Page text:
According to self-determination theory, teachers can motivate students by supporting their psychological needs for relatedness, competence, and autonomy. The present study complements extant research (most of which relied on self-report measures) by relying on observations of need-supportive teaching in the domain of physical education (PE), which allows for the identification of concrete, real-life examples of how teacher need support manifests in the classroom. Seventy-four different PE lessons were coded for 5-min intervals to assess the occurrence of 21 need-supportive teaching behaviors. Factor analyses provided evidence for four interpretable factors, namely, relatedness support, autonomy support, and two components of structure (structure before and during the activity). Reasonable evidence was obtained for convergence between observed and student perceived need support. Yet, the low interrater reliability for two of the four scales indicates that these scales need further improvement.
Meredith Rocchi and Luc G. Pelletier
volunteers ( Trudel & Gilbert, 2006 ) and what would be considered acceptable as part of a full-time job becomes problematic when coaches perceive their volunteer role as too demanding. Finally, as the absence of need-support does not mean the coach uses need-thwarting styles ( Bartholomew et al., 2011
Eleanor Quested, Nikos Ntoumanis, Andreas Stenling, Cecilie Thogersen-Ntoumani and Jennie E. Hancox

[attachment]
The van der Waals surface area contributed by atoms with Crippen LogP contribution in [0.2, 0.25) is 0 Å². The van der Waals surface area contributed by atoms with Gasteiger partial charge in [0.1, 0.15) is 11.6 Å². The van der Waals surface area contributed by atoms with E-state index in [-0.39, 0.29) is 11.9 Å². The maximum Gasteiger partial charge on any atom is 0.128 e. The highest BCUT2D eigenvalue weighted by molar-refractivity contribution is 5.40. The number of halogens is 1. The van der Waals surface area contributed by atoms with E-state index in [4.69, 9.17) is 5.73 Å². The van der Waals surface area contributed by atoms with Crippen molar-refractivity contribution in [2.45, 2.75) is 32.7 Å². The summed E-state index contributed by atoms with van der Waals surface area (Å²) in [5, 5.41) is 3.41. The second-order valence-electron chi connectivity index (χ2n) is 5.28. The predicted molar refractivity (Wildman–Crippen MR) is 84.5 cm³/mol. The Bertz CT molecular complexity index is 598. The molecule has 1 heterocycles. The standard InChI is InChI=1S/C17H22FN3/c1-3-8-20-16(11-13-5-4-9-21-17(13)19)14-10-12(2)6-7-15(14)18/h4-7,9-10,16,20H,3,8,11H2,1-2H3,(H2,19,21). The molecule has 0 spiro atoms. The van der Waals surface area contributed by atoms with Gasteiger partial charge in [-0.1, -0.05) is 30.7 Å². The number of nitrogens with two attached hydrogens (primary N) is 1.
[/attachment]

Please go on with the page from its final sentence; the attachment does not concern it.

motivation. In a longitudinal investigation of exercise adherence, Duda et al. ( 2014 ) showed that perceptions of need support provided by health and fitness advisors at the end of a 3-month exercise program were positively linked to exercisers’ psychological need satisfaction at 3 months. The latter
Cassandra Sparks, Chris Lonsdale, James Dimmock and Ben Jackson
behavioral experiences. With the goal of understanding how PE teachers may encourage student motivation and physical activity outcomes, much of the research within this body of literature has been guided by principles outlined within self-determination theory (SDT; Ryan & Deci, 2000 ). SDT and Need Support
Hedda Berntsen and Elsa Kristiansen
sequence ( Fortier, Duda, Guerin, & Teixeira, 2012 ; Grouzet, Vallerand, Thill, & Provencher, 2004 ; Vallerand, 1997 ; Vallerand, Fortier, & Guay, 1997 ; Vallerand & Losier, 1999 ) the SDT process model of coach need-support influence on sport participation and adaptive outcomes was created (see Figure
Lynn Van den Berghe, Isabel B. Tallir, Greet Cardon, Nathalie Aelterman and Leen Haerens
Starting from self-determination theory, we explored whether student engagement/disengagement relates to teachers’ need support and whether this relationship is moderated by teachers’ causality orientations. A sample of 2004 students situated in 127 classes taught by 33 physical education teachers participated in the study. Both teachers and students reported on students’ (dis)engagement, allowing investigation of the proposed relationships both at the student and teacher level. Most of the variance in need support was at the student level, but there was also between-teacher and between-class variance in need support. Engagement related to more need support, but only at the student level. In total, few moderation effects were found. Teachers with a relatively low controlled orientation were more need supportive when perceiving their students as emotionally and behaviorally engaged. By making teachers aware of these dynamics, automatic responses to student engagement can be better thought out. Recommendations for future research are discussed.